Provincial press releases

Archbishop and Communities Minister warn of dangers of payday loans

The Archbishop of Wales will meet the minister responsible for tackling poverty in Wales today (Nov 7) for talks on how to combat the rise of payday lenders.

Dr Barry Morgan will meet Communities and Tackling Poverty Minister, Jeff Cuthbert to discuss how to strengthen the credit union movement.

The Minister and the Archbishop share concerns that the growth of payday loans is causing damage to communities across Wales. The Welsh Government has increased support to credit unions as they offer an affordable alternative to high cost payday loan companies.

Ministers have a target of six per cent of the population using their services by 2020 and how to continue the growth of the credit union movement will be part of the talks.

The Welsh Government has increased support for the credit union movement in Wales and earlier this year announced a £1.9 m funding package to increase membership. The money will also help the institutions to develop the services and products they provide for customers so that credit unions become a more visible and widely available source of affordable financial services.

Speaking ahead of the meeting, the Archbishop said, “I am delighted that the Welsh Government is taking positive steps to support credit unions so that people who borrow money from them know that they will not be paying exorbitant rates of interest.

“It is the poorest and most vulnerable members of our society who are targeted by payday loan firms and it is good to know that the Government is doing something concrete and practical to help them.”

Mr Cuthbert said: “We need to do more to warn people of the dangers of payday loan firms that charge sky-high interest rates that can trap people into an escalating circle of debt if they find that they cannot meet the re-payments. With stagnant incomes and a sluggish economy, more and more people are being tempted by these loans simply to get by. We need to ask ourselves if these companies are adequately assessing if people who apply to them can really afford the repayments. Are the interest rates they charge right of fair?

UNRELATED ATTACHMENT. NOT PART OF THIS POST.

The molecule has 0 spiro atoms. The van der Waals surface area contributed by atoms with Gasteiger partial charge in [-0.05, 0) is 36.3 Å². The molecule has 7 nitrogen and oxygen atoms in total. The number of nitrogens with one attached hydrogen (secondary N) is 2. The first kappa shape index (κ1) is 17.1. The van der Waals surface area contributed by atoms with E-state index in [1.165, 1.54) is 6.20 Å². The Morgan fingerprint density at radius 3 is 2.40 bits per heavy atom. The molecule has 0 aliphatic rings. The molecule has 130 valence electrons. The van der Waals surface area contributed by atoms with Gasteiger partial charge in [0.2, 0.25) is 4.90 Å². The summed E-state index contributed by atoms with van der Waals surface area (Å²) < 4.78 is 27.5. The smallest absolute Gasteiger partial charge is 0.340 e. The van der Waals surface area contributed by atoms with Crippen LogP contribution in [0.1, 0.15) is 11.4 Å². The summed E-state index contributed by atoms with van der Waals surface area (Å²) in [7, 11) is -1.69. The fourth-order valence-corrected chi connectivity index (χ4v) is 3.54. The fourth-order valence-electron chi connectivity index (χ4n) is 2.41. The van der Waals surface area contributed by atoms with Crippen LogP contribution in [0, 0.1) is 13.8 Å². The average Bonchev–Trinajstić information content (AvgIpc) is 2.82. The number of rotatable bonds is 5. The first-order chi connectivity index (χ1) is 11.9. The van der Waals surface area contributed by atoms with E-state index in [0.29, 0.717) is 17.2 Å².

“I know the Archbishop of Wales shares my concerns about payday lenders, but he also shares our enthusiasm for credit unions providing a real alternative.  Credit unions offer safe, community based financial services and I want to see more people turning to them. I am delighted we will have this opportunity to discuss how we can work together on these issues.”

Vaughan Gething, Archbishop, Jeff Cuthbert and Carol Wardman
Vaughan Gething, Archbishop Barry, Jeff Cuthbert and Revd Carol Wardman

In September the Archbishop urged church members to invest in credit unions, as he does himself. He said that would help them shed their image as a “poor people’s bank” and stifle the market for payday loan companies.

Previously, the Church in Wales gave an annual grant of £15,000 to part-fund a credit union official and to provide pump prime funding for that post from 1999 – 2003. Some parishes have been involved in setting up and running credit unions, such as the Gateway Credit Union, based in Pontypool, which was spearheaded by Revd Brian Pippen, now its President.

Notes for editors:

    • Credit unions are not-for-profit financial organisations set up for the       purpose of ethical savings and borrowing and provide an alternative to       traditional banks and high-rate loan providers.
    • There are 21 credit unions providing all Wales coverage. As at the end of March 2013, there are 32 credit union offices, with a total of 264 collection points throughout Wales.